Initially I will be Consulting, Speaking, Writing, etc. More to come soon
In the words of Collective Bias Co-Founder John Andrews…
Last year at BlogHer I had the chance to meet Ted Rubin, co-author of Return on Relationship, in person, but didn’t take it.http://www.youtube.com/watch?v=TTm5jhlYhTs&feature=player_embedded
You say you want to get closer to customers, but your actions are different than your words.
You say you want to “surprise and delight” customers, but your product development teams are too busy building against a roadmap without consideration of the 5th P of marketing…people.
Your employees are your number one asset, however the infrastructure of the organization has turned once optimistic and ambitious intrapreneurs into complacent cogs or worse, your greatest detractors.
You question the adoption of disruptive technology by your internal champions yet you’ve not tried to find the value for yourself.
Dear Publishers and business leaders,
Your business is dying. You know it. Your readers know it. So what are you doing about it?
The belief that the Internet was the death knell of print – and maybe even cable news – was a bit of an exaggeration although your revenue statements clearly show it’s had a major impact.
I’ve seen attempts to move content online via tiered, paid subscription models, which clearly isn’t working to reverse your financial fortunes. I’m thinking you’re all sending Apple Christmas baskets to thank them for the iPad, which – for a time anyway – has enabled the sale of content via Tablet magazines. Still, adoption for paid digital magazines on tablets is a far cry from the heydays of the print publishing industry.
Has the relevance of the community manager already come and gone? Just four years ago, it would be difficult to name a company that employed someone to grow and nurture their communities. Today, it would be equally as difficult to name a company that doesn’t.
As you read this, hundreds of community managers are taking to their TweetDecks and HootSuites to manage social media outreach and engagement. So, is community management really dead? Perhaps not altogether, but the narrow definition of it, which has been used in the past four years, most definitely is.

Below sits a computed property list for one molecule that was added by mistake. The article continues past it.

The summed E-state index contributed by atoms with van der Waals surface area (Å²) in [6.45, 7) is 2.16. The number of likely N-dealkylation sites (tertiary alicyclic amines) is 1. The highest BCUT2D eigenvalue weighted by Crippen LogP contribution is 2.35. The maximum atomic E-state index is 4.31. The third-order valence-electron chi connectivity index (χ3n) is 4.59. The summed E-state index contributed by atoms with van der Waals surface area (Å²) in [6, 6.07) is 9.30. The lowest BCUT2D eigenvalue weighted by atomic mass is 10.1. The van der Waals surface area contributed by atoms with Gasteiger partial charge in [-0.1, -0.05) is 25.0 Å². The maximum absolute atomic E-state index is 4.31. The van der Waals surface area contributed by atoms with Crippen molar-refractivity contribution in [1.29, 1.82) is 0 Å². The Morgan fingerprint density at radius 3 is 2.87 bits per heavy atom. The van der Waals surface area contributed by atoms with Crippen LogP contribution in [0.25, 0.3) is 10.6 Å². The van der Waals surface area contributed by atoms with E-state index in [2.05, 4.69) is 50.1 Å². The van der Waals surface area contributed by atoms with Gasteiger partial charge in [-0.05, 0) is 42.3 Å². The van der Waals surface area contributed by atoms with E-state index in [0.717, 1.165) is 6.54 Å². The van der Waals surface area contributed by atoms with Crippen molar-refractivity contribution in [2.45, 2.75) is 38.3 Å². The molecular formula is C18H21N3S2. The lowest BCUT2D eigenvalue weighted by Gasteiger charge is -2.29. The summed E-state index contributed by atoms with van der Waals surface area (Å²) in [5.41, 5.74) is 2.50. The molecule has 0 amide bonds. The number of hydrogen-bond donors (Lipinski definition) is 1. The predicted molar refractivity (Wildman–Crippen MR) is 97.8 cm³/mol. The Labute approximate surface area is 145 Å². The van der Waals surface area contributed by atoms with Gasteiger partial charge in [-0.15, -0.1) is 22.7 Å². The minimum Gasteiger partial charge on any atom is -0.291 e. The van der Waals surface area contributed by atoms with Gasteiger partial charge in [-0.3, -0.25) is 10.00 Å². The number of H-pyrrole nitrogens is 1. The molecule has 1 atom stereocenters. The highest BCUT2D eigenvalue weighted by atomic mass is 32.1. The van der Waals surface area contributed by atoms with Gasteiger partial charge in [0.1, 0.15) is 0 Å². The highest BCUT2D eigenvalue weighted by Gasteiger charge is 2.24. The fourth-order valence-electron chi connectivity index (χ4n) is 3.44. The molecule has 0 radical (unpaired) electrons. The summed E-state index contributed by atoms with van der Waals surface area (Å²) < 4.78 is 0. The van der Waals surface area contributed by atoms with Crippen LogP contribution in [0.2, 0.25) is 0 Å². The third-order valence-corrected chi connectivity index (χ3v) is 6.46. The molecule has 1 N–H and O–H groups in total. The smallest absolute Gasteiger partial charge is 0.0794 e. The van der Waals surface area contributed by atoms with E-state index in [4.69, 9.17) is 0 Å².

In the traditional model, you can only play one program at a time. One radio show or one movie or one show…
Scarcity of spectrum has changed just about every element of our culture. Scarcity of shelf space as well.
There are just a few radio stations in each market, and each station gets precisely one hour to broadcast each hour. Scarcity of spectrum, inflexible consumption (listen now or it’s gone forever).
There are only a hundred or so channels on most cable systems. Each viewer is precious and you can only program one show at a time. So program for the largest audience you can find, because that’s how you get paid. Share of viewership is everything.
It all started because of the discovery problem.
Too many things to choose from, more every day. No efficient way to alert the world about your service, your music, your book. How about giving it away to help the idea spread?
The simplest old school examples are radio (songs to hear for free, in in the hope that someone will buy them) and Oprah (give away all the secrets in your book in the hope that many will buy.)
There’s a line out the door of people eager to spread their ideas, because in a crowded marketplace, being ignored is the same as failure.
Most people, most of the time, don’t buy things if there’s a free substitute available. A hundred million people hear a pop song on the radio and less than 1 percent will buy a copy. Millions will walk by a painting in a museum, but very few have prints, posters or even inexpensive original art in their homes. (In the former case, the purchased music is better–quality and convenience–than the free version, in the latter, the print is merely more accessible, but the math is the same–lots of visits, not a lot of conversion).
Customer-centricity or getting closer to customers is often the focus of many executive meetings I attend these days. The question always arises, “how can we use new media to get closer to customers?”
The answer is not, develop a social media strategy to start engaging with customers. The answer is, change. Any organization that focuses on operations, margins, and efficiencies over customer experiences will find itself unfavored by tomorrow’s connected customer. It’s difficult to see the customer or empathize with them if you’re focused on a spreadsheet. It’s impossible to change if you can’t see what it is they value.
If necessity is the mother of invention, then perhaps imagination is the source of innovation.
In December 2010, I was given the opportunity to write the cover story for Entrepreneur Magazine. The article, “Change: Lessons on What’s Next,” explored the innovation behind three (well four) companies — Foursquare, Square + Twitter, and Zappos. Throughout the years, I’ve had the opportunity to spend time with Dennis Crowley, Jack Dorsey and Tony Hsieh. And over that time, I’ve observed inherent traits that I believe represent the future of business and how companies engage with customers to create a more adaptive and connected infrastructure to compete for the future.